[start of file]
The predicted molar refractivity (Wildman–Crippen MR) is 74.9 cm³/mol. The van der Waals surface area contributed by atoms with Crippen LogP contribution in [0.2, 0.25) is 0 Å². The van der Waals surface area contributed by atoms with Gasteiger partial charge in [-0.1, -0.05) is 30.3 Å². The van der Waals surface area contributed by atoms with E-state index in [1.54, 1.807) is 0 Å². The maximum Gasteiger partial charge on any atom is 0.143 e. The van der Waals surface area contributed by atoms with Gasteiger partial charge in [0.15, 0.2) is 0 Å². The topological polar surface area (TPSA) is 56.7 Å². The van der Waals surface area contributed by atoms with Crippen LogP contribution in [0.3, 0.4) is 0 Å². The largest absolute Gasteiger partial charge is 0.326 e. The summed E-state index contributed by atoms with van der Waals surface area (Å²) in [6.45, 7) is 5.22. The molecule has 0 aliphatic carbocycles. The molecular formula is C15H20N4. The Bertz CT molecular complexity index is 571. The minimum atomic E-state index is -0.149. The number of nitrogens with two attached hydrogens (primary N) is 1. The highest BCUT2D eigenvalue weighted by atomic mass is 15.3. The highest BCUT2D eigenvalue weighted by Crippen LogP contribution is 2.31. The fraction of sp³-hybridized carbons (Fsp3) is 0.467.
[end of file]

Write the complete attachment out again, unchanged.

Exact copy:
The predicted molar refractivity (Wildman–Crippen MR) is 74.9 cm³/mol. The van der Waals surface area contributed by atoms with Crippen LogP contribution in [0.2, 0.25) is 0 Å². The van der Waals surface area contributed by atoms with Gasteiger partial charge in [-0.1, -0.05) is 30.3 Å². The van der Waals surface area contributed by atoms with E-state index in [1.54, 1.807) is 0 Å². The maximum Gasteiger partial charge on any atom is 0.143 e. The van der Waals surface area contributed by atoms with Gasteiger partial charge in [0.15, 0.2) is 0 Å². The topological polar surface area (TPSA) is 56.7 Å². The van der Waals surface area contributed by atoms with Crippen LogP contribution in [0.3, 0.4) is 0 Å². The largest absolute Gasteiger partial charge is 0.326 e. The summed E-state index contributed by atoms with van der Waals surface area (Å²) in [6.45, 7) is 5.22. The molecule has 0 aliphatic carbocycles. The molecular formula is C15H20N4. The Bertz CT molecular complexity index is 571. The minimum atomic E-state index is -0.149. The number of nitrogens with two attached hydrogens (primary N) is 1. The highest BCUT2D eigenvalue weighted by atomic mass is 15.3. The highest BCUT2D eigenvalue weighted by Crippen LogP contribution is 2.31. The fraction of sp³-hybridized carbons (Fsp3) is 0.467.